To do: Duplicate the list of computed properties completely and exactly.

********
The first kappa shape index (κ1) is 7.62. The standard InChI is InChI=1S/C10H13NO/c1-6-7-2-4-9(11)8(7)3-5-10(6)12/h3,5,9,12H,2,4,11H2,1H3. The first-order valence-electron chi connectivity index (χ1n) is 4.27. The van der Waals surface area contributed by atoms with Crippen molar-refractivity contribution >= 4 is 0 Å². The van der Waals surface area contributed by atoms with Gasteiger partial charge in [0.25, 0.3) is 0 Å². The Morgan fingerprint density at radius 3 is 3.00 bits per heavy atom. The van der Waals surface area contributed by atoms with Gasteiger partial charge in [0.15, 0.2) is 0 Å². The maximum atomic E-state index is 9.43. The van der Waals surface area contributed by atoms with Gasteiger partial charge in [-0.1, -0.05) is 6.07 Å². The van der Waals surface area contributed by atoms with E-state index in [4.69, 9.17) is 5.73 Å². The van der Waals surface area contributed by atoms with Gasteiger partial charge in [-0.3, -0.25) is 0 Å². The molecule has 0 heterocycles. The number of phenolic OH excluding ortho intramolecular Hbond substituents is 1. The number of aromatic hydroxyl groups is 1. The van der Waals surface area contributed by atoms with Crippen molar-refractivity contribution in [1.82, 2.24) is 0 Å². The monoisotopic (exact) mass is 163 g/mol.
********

The first kappa shape index (κ1) is 7.62. The standard InChI is InChI=1S/C10H13NO/c1-6-7-2-4-9(11)8(7)3-5-10(6)12/h3,5,9,12H,2,4,11H2,1H3. The first-order valence-electron chi connectivity index (χ1n) is 4.27. The van der Waals surface area contributed by atoms with Crippen molar-refractivity contribution >= 4 is 0 Å². The van der Waals surface area contributed by atoms with Gasteiger partial charge in [0.25, 0.3) is 0 Å². The Morgan fingerprint density at radius 3 is 3.00 bits per heavy atom. The van der Waals surface area contributed by atoms with Gasteiger partial charge in [0.15, 0.2) is 0 Å². The maximum atomic E-state index is 9.43. The van der Waals surface area contributed by atoms with Gasteiger partial charge in [-0.1, -0.05) is 6.07 Å². The van der Waals surface area contributed by atoms with E-state index in [4.69, 9.17) is 5.73 Å². The van der Waals surface area contributed by atoms with Gasteiger partial charge in [-0.3, -0.25) is 0 Å². The molecule has 0 heterocycles. The number of phenolic OH excluding ortho intramolecular Hbond substituents is 1. The number of aromatic hydroxyl groups is 1. The van der Waals surface area contributed by atoms with Crippen molar-refractivity contribution in [1.82, 2.24) is 0 Å². The monoisotopic (exact) mass is 163 g/mol.